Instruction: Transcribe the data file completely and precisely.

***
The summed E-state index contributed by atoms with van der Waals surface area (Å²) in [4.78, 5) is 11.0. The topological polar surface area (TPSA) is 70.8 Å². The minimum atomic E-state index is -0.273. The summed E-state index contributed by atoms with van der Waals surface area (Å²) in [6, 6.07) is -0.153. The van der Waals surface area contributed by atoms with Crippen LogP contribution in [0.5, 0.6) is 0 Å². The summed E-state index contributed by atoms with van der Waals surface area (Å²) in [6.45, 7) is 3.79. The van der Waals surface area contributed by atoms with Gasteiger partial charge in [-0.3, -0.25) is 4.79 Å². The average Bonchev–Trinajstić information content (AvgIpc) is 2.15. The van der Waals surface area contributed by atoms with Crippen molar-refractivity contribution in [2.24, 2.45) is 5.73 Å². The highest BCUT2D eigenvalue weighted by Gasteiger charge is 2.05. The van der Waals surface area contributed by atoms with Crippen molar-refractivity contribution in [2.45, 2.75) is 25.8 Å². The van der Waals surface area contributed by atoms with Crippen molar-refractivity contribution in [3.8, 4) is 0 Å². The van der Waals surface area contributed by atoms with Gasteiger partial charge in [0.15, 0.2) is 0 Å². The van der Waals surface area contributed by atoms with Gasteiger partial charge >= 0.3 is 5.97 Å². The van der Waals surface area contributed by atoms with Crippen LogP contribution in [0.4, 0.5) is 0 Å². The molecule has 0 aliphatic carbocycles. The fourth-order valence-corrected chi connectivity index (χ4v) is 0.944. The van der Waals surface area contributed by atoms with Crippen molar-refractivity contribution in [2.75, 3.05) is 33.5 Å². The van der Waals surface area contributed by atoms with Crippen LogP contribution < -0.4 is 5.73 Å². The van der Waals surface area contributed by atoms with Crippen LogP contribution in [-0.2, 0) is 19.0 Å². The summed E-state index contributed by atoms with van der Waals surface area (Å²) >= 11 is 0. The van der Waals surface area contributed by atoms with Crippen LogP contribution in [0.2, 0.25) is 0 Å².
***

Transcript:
The summed E-state index contributed by atoms with van der Waals surface area (Å²) in [4.78, 5) is 11.0. The topological polar surface area (TPSA) is 70.8 Å². The minimum atomic E-state index is -0.273. The summed E-state index contributed by atoms with van der Waals surface area (Å²) in [6, 6.07) is -0.153. The van der Waals surface area contributed by atoms with Crippen LogP contribution in [0.5, 0.6) is 0 Å². The summed E-state index contributed by atoms with van der Waals surface area (Å²) in [6.45, 7) is 3.79. The van der Waals surface area contributed by atoms with Gasteiger partial charge in [-0.3, -0.25) is 4.79 Å². The average Bonchev–Trinajstić information content (AvgIpc) is 2.15. The van der Waals surface area contributed by atoms with Crippen molar-refractivity contribution in [2.24, 2.45) is 5.73 Å². The highest BCUT2D eigenvalue weighted by Gasteiger charge is 2.05. The van der Waals surface area contributed by atoms with Crippen molar-refractivity contribution in [2.45, 2.75) is 25.8 Å². The van der Waals surface area contributed by atoms with Crippen molar-refractivity contribution in [3.8, 4) is 0 Å². The van der Waals surface area contributed by atoms with Gasteiger partial charge in [0.15, 0.2) is 0 Å². The van der Waals surface area contributed by atoms with Gasteiger partial charge >= 0.3 is 5.97 Å². The van der Waals surface area contributed by atoms with Crippen LogP contribution in [0.4, 0.5) is 0 Å². The molecule has 0 aliphatic carbocycles. The fourth-order valence-corrected chi connectivity index (χ4v) is 0.944. The van der Waals surface area contributed by atoms with Crippen molar-refractivity contribution in [2.75, 3.05) is 33.5 Å². The van der Waals surface area contributed by atoms with Crippen LogP contribution < -0.4 is 5.73 Å². The van der Waals surface area contributed by atoms with Crippen LogP contribution in [-0.2, 0) is 19.0 Å². The summed E-state index contributed by atoms with van der Waals surface area (Å²) >= 11 is 0. The van der Waals surface area contributed by atoms with Crippen LogP contribution in [0.2, 0.25) is 0 Å².